Later on in one of the letters which was written unto one of the seven churches you will find Jesus actually speaking of Himself as standing in the midst of the golden lamp stands or candlesticks. Outside of what we find and read in the book of the Revelation of Jesus Christ there are no other references within Scripture to Jesus standing at the right hand of the Father. The question we must ask ourselves when reading the seventh chapter of the New Testament book of Acts is why would Jesus be standing when Stephen looked up into the heavens. It was true that Stephen looked up to the heavens and saw them opened, and it is also true that when He looked into the heavens He saw Jesus standing at the right hand of the Father who was in heaven. There would be those who would argue that Jesus was standing at the right hand of the Father in heaven because He was welcoming Stephen who was about to be the first Christian martyr and first martyr of the early church. While I do believe there might be something to be said of this, I would dare say there is something even more unique and challenging with Jesus standing at the right hand of the Father and Stephen looking up into the heavens and seeing it, and that is simply that Stephen looked and saw Jesus standing in the heavens at the right hand of the Father because in that moment it was as if Jesus who Himself had stood trial before religion and before sinners was standing with Stephen. I would dare say that when Stephen looked unto the heavens and saw Jesus standing at the right hand of the Father who was in heaven, he saw Jesus standing because in that moment Jesus was standing with Stephen who would stand in the place of accusation, condemnation and judgment. I would dare say that in that moment Jesus the Christ was choosing to stand with Stephen—perhaps to give Him the strength he needed to be able to remain steadfast before his accusers, or perhaps even simply to show and demonstrate unto Stephen that he was not engaged in this alone. Oh, I can’t help but be reminded of a passage which is found in the Old Testament prophetic book of Daniel concerning the three Hebrews who were cast into the fiery furnace, and what Nebuchadnezzar and all those together with him saw when they looked into the furnace where the three Hebrews had been cast. Consider if you will that which is written and that which is recorded within this particular passage which is found in the third chapter of the Old Testament prophetic book of Daniel:

“…And these three men, Shadrach, Meshach, And Abed-Nego, fell down bound into the midst of the burning fiery furnace. Then Nebuchadnezzar the king as astonied, and rose in haste, and spake unto his counsellers, Did we cast three men bound into the midst of the fire? They answered and said unto the king, True, O king. He answered, and said, Lo, I see four men loose, walking in the midst of the fire, and they have no hurt; and the form of the fourth is like the Son of God. Then Nebuchadnezzar came near to the mouth of the burning fiery furnace, and spake, and said, Shadrach, Meshach and Abed-Nego, ye servants of the most high God, Combe fort, and come hither. Then Shadrach, Meshach and Abed-Nego came forth of the midst of the fire. And the princes, governs, and captains, and the king’s counsellers, being gathered together, saw these men, upon whose bodies the fire had no power, nor was an hair of their head singed, neither were there coats changed, nor the smell of fire had passed on them” (Daniel 3:23-27).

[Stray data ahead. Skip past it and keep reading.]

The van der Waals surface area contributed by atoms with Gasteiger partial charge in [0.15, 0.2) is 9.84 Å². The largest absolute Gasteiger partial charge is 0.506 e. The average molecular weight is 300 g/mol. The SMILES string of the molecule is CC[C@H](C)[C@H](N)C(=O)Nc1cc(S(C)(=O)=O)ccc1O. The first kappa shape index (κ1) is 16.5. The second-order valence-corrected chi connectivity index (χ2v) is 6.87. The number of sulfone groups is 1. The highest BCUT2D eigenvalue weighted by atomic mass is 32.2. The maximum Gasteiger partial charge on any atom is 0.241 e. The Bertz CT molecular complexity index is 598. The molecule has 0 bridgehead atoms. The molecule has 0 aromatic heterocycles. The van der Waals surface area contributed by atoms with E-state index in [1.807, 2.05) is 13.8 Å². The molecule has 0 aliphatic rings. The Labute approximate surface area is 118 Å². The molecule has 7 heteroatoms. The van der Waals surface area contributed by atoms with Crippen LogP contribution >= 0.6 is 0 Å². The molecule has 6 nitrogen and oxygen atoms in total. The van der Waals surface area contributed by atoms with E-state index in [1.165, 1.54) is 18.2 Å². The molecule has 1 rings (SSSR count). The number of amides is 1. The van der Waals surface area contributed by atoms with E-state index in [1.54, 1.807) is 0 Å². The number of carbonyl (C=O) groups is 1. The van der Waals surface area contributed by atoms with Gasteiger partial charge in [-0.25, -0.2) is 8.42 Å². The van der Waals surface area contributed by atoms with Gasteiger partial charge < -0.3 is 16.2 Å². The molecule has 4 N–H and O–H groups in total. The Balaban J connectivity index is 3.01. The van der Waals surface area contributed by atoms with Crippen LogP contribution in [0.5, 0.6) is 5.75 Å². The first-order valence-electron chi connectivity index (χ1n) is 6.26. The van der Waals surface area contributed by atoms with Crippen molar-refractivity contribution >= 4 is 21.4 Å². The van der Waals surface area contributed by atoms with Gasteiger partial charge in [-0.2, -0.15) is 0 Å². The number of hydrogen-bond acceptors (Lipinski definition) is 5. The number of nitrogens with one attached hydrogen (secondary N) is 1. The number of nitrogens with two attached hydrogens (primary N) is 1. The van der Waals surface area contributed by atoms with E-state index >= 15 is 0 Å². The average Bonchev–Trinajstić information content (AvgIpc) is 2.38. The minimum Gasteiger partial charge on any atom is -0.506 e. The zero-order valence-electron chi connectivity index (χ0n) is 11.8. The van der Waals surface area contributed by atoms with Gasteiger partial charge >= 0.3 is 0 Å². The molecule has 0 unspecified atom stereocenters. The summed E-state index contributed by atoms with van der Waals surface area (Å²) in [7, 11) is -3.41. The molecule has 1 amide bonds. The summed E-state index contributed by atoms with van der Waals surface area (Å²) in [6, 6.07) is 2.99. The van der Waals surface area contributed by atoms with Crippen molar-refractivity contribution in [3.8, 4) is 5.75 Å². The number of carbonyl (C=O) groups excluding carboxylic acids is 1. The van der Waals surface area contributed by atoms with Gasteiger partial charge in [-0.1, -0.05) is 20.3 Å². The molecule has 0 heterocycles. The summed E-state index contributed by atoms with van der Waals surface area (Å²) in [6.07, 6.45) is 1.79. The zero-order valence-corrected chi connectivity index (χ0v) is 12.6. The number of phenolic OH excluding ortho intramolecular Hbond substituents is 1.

I would dare say that what we find and what we read in the seventh chapter of the New Testament book of Acts is not merely Jesus standing at the right hand of the Father, but Jesus standing with Stephen in the midst of judgment, in the midst of accusation, and in the midst of condemnation. Just as He had stood with these three Hebrews in the midst of the burning fiery furnace, so also would Jesus stand with Stephen in the midst of that trial and in the midst of his accusers. Oh how absolutely wonderful remarkable it is to think about and consider the fact that just as the Son of God had stood with the three Hebrews who were cast into the furnace of fire, so also would Jesus stand with Stephen as he was before his accusers and those who would condemn him. How absolutely wonderful and remarkable it is to think about and consider the wonderful and awesome reality of Jesus standing in the place of all authority—and not standing in order that He might deliver Stephen from that which he was facing, but rather to stand with Him in that moment. It is necessary and important for us to think about and consider the fact that Stephen wasn’t there alone before his accusers and those who would condemn him, for there was another who was standing with Him, and another who was standing beside him in that moment. What we must understand, however, is that Jesus wasn’t’ standing in that moment because He was planning to deliver Stephen out of the hands of those who would condemn Him, and those who would stone him to death, but rather to stand with him, and perhaps even to show and demonstrate that he was not alone, and that there was one who was with him in the midst of the trial and trouble—just as He had stood with the three Hebrews in the midst of the fire. Oh how absolutely wonderful and remarkable it is to think about and consider the fact that Jesus would stand in the place of all authority and all power, and would stand in the place where He could indeed intervene in the midst of that situation, and yet He didn’t stand to intervene and deliver Stephen out of the hands of His accusers, but He stood in order to demonstrate and reveal unto Stephen that he was not alone, and that He was standing in with Him. He was standing with Stephen in order that Stephen might have the strength and the courage to remain steadfast in that place as he would indeed and in fact become the first Christian and the first martyr in all of church history.